SPECIAL SUMMER SEMINAR- From Bench to Bedside... and Back to Bench

Tarih: 21.07.2014
Yer: Sabanci University, Nanotechnology Research and Application Center (SUNUM), Room G111

Philipp Jungebluth, M.D., Ph.D.

Advanced Center for Translational Regenerative Medicine,

Karolinska Institutet, Stockholm, Sweden


End-stage organ failure is one of the major challenges for medicine and this can worsen due to demographic changes. Despite enormous efforts in medical and basic research, allogeneic organ transplantation is probably the only curable treatment option for these patients. However, the growing shortage of donor organs and the need for lifelong immunosuppression with its associated morbidity are some requirements for novel therapeutic option. Tissue engineering (TE) is becoming a very promising alternative. Early clinical applications have demonstrated the feasibility of using TE to replace damaged tissue and organs with rather simple architecture. Preclinical findings also suggest that even higher complex organs can be successfully engineered and transferred to the clinic in the near future. Basic components of the tissue engineering concept include i) a scaffold ii) cells iii) a bioreactor and iv) pharmaceutical intervention/bioactive molecules. We were recently successful in performing the first-in-man tissue engineered tracheal transplantation using either biological or artificial scaffolds, patient’s own bone marrow derived stem cells, and bioactive molecules. Lessons learnt from the bench-to-bedside research activities include positive and negative patient’s long-term results, cross-interaction of cells and neighboring tissues, circulating stem/progenitor cells and mathematical modeling approaches for understanding and predicting regeneration. Can we transfer the model to other more complex organs? Although the feasibility of a concept with great potential was demonstrated, further efforts must be done to elucidate underlying pathways and mechanisms. Only continuous evaluations and re-investigations of the already clinically applied methodology can provide stronger evidence to transfer the concept into clinical routine.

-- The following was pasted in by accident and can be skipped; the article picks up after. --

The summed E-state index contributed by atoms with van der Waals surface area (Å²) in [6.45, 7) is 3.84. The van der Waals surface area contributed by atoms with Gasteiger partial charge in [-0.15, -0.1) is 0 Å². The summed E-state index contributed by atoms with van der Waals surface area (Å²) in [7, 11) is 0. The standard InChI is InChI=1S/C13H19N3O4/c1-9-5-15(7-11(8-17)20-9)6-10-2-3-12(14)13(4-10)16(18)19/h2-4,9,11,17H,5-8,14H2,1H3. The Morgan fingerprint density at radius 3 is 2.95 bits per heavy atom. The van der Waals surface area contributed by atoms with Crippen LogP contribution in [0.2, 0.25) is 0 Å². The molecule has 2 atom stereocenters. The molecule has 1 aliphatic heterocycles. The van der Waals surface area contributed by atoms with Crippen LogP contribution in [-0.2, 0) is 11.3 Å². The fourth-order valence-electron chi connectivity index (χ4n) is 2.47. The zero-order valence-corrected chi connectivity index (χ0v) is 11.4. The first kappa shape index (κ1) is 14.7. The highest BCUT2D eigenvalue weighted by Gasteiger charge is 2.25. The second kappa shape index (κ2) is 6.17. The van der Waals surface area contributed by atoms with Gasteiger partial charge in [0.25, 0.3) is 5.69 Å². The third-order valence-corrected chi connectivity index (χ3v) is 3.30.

If you wish to arrange a one-to-one meeting with Dr. Jungebluth, please contact tolgasutlu@sabanciuniv.edu

Selected publications:

Gonfiotti A. et al. The first tissue-engineered airway transplantation: 5-year follow-up results.
Lancet. 2014 Jan18;383(9913):238-44. PMID: 24161821.

Jungebluth P. et al. Verification of cell viability in bioengineered tissues and organs before clinical transplantation.
Biomaterials. 2013 May;34(16):4057-67. PMID: 23473965.

Lim M.L. et al. Whole organ and tissue reconstruction in thoracic regenerative surgery.
Mayo Clin Proc. 2013 Oct;88(10):1151-66. PMID: 24079685.

Jungebluth P. et al. The concept of in vivo airway tissue engineering.
Biomaterials. 2012 Jun;33(17):4319-26.PMID: 22440048.

Jungebluth P. et al.Tracheobronchial transplantation with a stem-cell-seeded bioartificial nanocomposite: a proof-of-concept study.
Lancet. 2011 Dec10;378(9808):1997-2004. PMID: 22119609